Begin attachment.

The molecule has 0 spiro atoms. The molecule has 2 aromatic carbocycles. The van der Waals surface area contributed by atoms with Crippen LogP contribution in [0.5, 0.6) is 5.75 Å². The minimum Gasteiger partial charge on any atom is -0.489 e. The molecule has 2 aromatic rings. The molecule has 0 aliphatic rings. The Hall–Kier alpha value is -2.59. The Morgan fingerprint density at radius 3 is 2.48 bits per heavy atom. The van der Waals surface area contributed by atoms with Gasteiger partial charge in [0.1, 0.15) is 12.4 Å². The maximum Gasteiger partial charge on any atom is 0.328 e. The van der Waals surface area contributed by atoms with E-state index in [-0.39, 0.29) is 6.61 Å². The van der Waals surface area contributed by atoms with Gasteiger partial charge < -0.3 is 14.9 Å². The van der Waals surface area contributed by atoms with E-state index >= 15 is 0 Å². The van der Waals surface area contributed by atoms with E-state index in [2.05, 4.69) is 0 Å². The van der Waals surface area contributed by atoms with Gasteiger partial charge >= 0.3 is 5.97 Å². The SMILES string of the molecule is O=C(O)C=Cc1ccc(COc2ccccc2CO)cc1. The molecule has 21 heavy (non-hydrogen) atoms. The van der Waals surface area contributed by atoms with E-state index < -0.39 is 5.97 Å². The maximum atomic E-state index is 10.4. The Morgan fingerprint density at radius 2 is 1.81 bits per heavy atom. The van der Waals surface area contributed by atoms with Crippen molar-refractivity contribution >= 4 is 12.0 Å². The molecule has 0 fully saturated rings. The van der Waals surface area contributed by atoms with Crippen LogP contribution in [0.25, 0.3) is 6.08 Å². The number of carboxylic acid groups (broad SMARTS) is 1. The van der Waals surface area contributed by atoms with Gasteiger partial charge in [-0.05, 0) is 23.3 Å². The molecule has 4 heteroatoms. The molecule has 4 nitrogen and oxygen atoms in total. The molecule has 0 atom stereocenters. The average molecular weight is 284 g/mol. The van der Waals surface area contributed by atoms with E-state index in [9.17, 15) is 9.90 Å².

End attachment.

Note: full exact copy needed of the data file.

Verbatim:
The molecule has 0 spiro atoms. The molecule has 2 aromatic carbocycles. The van der Waals surface area contributed by atoms with Crippen LogP contribution in [0.5, 0.6) is 5.75 Å². The minimum Gasteiger partial charge on any atom is -0.489 e. The molecule has 2 aromatic rings. The molecule has 0 aliphatic rings. The Hall–Kier alpha value is -2.59. The Morgan fingerprint density at radius 3 is 2.48 bits per heavy atom. The van der Waals surface area contributed by atoms with Gasteiger partial charge in [0.1, 0.15) is 12.4 Å². The maximum Gasteiger partial charge on any atom is 0.328 e. The van der Waals surface area contributed by atoms with E-state index in [-0.39, 0.29) is 6.61 Å². The van der Waals surface area contributed by atoms with Gasteiger partial charge < -0.3 is 14.9 Å². The van der Waals surface area contributed by atoms with E-state index >= 15 is 0 Å². The van der Waals surface area contributed by atoms with E-state index in [2.05, 4.69) is 0 Å². The van der Waals surface area contributed by atoms with Gasteiger partial charge >= 0.3 is 5.97 Å². The SMILES string of the molecule is O=C(O)C=Cc1ccc(COc2ccccc2CO)cc1. The molecule has 21 heavy (non-hydrogen) atoms. The van der Waals surface area contributed by atoms with E-state index < -0.39 is 5.97 Å². The maximum atomic E-state index is 10.4. The Morgan fingerprint density at radius 2 is 1.81 bits per heavy atom. The van der Waals surface area contributed by atoms with Crippen molar-refractivity contribution >= 4 is 12.0 Å². The molecule has 0 fully saturated rings. The van der Waals surface area contributed by atoms with Crippen LogP contribution in [0.25, 0.3) is 6.08 Å². The number of carboxylic acid groups (broad SMARTS) is 1. The van der Waals surface area contributed by atoms with Gasteiger partial charge in [-0.05, 0) is 23.3 Å². The molecule has 4 heteroatoms. The molecule has 4 nitrogen and oxygen atoms in total. The molecule has 0 atom stereocenters. The average molecular weight is 284 g/mol. The van der Waals surface area contributed by atoms with E-state index in [9.17, 15) is 9.90 Å².